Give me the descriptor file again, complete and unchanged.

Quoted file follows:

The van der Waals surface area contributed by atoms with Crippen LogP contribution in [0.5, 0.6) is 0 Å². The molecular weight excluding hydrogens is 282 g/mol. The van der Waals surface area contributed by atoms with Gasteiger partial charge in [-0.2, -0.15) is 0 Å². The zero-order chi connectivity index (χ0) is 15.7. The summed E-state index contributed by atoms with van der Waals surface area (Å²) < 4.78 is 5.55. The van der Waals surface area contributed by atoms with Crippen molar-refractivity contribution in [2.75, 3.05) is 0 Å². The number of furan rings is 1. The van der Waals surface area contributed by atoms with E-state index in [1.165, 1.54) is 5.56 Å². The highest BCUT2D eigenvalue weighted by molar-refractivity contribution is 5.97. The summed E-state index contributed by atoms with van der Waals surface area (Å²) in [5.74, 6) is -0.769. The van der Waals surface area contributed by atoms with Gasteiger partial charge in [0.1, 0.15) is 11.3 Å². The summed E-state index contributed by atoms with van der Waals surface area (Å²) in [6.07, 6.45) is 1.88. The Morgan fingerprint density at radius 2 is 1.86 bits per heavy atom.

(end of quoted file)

The van der Waals surface area contributed by atoms with Crippen LogP contribution in [0.5, 0.6) is 0 Å². The molecular weight excluding hydrogens is 282 g/mol. The van der Waals surface area contributed by atoms with Gasteiger partial charge in [-0.2, -0.15) is 0 Å². The zero-order chi connectivity index (χ0) is 15.7. The summed E-state index contributed by atoms with van der Waals surface area (Å²) < 4.78 is 5.55. The van der Waals surface area contributed by atoms with Crippen molar-refractivity contribution in [2.75, 3.05) is 0 Å². The number of furan rings is 1. The van der Waals surface area contributed by atoms with E-state index in [1.165, 1.54) is 5.56 Å². The highest BCUT2D eigenvalue weighted by molar-refractivity contribution is 5.97. The summed E-state index contributed by atoms with van der Waals surface area (Å²) in [5.74, 6) is -0.769. The van der Waals surface area contributed by atoms with Gasteiger partial charge in [0.1, 0.15) is 11.3 Å². The summed E-state index contributed by atoms with van der Waals surface area (Å²) in [6.07, 6.45) is 1.88. The Morgan fingerprint density at radius 2 is 1.86 bits per heavy atom.